NUNEZ: LSU weaknesses exposed against tough Florida team

October 07, 2018 - 6:52 am
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Tyler Nunez, Assistant Editor of Tiger 

GAINESVILLE, Fla. — Well that didn’t go as planned.

Going into the Swamp and coming out with a victory is never easy, but the Tigers had to feel confident after winning their first five games of the season and showing some offensive prowess a week prior against Ole Miss.

That confidence must have been through the roof after LSU drove down the field and scored a quick touchdown against the Gators, a drive that was quickly followed up by a decisive stop by the defense.

Everything seemed to be going the Tigers’ way for the first few minutes.

That’s when it happened.

The first of five sacks Florida got on LSU quarterback Joe Burrow caused him to drop the football and give the Gators all the momentum they needed to stay in the game.

LSU’s defense held out for a while, forcing Florida to punt twice after the fumble. But the Gators’ defense had found its spark and forced the Tigers into back-to-back three-and-outs, winning the field-position battle until they got the ball in LSU territory and took advantage with a touchdown drive.

The LSU offense never quite looked the same after that fumble.

Florida’s defensive front began abusing the left side of LSU’s offensive line, getting to Burrow in from the blind side three times in the first half.

All-in-all, the Tigers gave up five sacks and 11 tackles for loss. It’s going to be tough to move the ball against anybody pushing you behind the line of scrimmage that often.

“We just got behind the sticks,” said LSU tight end Foster Moreau. “Whether it was a penalty or a negative play, we put ourselves in a bad second-down situation. When we do that, it’s tough to break the line of scrimmage.

The Tigers had one more drive in which the offensive line looked good, great even. Nick Brossette broke off runs of 31 and 47 yards in what would eventually be LSU’s only other touchdown drive of the game.

But other than that, Brossette looked fairly pedestrian. Outside of those two runs he garner 13 carries for 17 yards, an average of 1.3 yards per carry.

Clyde Edwards-Helaire had a better night running the ball getting 55 yards on 13 carries, but he only tallied six yards on his six last carries after going for 49 in his first seven.

That’s a recipe for disaster, offensively, but the Tigers found a way to stay in the game regardless.

But LSU’s defensive front didn’t have the game of its life either. Florida quarterback Feleipe Franks and the Gators got pretty comfortable running and throwing the ball by the time the first half ended.

Head coach Ed Orgeron has lamented the Tigers’ lack of quarterback pressure for weeks now, and it cost LSU dearly against the Gators.

They finally started getting to Franks in the second half after an adjustment on the defensive line, but the damage forcing the Tigers to play catch up for a majority of the half had already been done.

Allowing 215 yards on the ground while recording just two tackles for loss is less than ideal, and below the standard of a typical LSU defense.

“We didn’t win the line of scrimmage,” said LSU head coach Ed Orgeron. “We gave up 215 yards rushing. They had more sacks and plenty more tackles for loss than we did. We had too many turnovers. We just didn’t get the job done.”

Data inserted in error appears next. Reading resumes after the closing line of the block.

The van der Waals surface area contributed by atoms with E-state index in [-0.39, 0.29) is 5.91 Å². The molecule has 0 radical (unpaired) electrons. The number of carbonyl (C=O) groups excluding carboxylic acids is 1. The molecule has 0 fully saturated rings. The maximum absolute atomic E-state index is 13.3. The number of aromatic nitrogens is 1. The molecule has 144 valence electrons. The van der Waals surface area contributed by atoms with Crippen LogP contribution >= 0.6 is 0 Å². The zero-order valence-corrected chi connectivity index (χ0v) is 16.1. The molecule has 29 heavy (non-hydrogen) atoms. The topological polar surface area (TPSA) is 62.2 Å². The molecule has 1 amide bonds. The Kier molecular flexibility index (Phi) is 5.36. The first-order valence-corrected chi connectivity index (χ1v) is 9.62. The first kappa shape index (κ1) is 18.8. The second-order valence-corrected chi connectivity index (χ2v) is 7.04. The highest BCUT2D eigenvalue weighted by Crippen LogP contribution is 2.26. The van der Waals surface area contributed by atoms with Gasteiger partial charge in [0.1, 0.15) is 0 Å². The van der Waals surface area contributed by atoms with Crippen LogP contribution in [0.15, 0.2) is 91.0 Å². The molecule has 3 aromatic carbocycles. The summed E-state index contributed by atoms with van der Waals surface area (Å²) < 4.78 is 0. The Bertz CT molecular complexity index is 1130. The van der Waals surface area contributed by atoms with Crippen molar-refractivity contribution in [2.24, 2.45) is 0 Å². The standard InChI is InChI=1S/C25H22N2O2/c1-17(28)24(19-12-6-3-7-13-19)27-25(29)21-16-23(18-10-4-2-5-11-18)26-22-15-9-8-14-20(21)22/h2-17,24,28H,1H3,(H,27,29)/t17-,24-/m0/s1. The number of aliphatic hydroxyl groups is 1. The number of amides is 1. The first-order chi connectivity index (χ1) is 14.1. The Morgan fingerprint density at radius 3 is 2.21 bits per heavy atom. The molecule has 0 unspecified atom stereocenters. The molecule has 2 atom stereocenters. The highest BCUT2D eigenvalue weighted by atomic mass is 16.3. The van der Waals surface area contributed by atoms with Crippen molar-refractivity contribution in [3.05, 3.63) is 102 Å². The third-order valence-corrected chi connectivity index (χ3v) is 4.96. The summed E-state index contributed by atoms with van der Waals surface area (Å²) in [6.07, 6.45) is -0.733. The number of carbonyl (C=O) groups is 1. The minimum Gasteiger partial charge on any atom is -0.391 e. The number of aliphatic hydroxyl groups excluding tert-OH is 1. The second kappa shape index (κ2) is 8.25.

So what does this all mean for LSU?

Honestly, the loss ultimately doesn’t hurt the Tigers too badly.

One of the only advantages of having Alabama in your division is beating them gives you a one-loss cushion in a race for a spot in the SEC Championship game. LSU just used that cushion.

Before Saturday night’s loss to Florida, LSU’s hopes for that title game spot hinged on beating Alabama. Now, the Tigers must beat Alabama and win the rest of their SEC games.

Yes, that’s an extremely tall order, but a win against an undefeated Georgia team next week would go a long way in building confidence and getting the Tigers back on track.

Let’s also not forget where the general consensus thought LSU would be before the season opener. Most pundits had them winning seven, maybe eight games at most.

The Tigers are still on pace to have a season surpassing expectations so long as they can bounce back and the games they’re expected to.

So the Tigers have a long way to go before becoming the team they want to be. Orgeron openly said that in the week leading up to the loss to Florida.

One comforting thing is the way the team seemingly handled the loss after the game. Players weren’t happy, but they weren’t down, either.

Orgeron was pretty clear when he said he took responsibility for the loss. He wants the players to enjoy wins and accept blame when they lose, which is admirable.

But the players had a different perspective on the loss.

“It wasn’t the coaching,” said defensive lineman Breiden Fehoko. “It was more on us. Guys like myself bearing down, taking leadership. That’s one thing I gotta do, step up as a leader, especially in tough times.”

Taking responsibility for your missteps is the first step to fixing the problem. Right now, the Tigers have a problem up front on both sides of the ball. Florida didn’t do anything revolutionary to expose them. They just took advantage of the weaknesses that were already known.

LSU has to find a way to protect Burrow on offense and get to opposing quarterbacks on defense. It’s much easier said than done, but also not impossible fixes.

The Tigers seem to know what they have to do to make those changes and get back on track. It’s just a matter of doing them at this point.

“We have to go to back to the drawing board, and fix our problems,” said LSU linebacker Devin White. “We have to fix our mistakes and just get better.”

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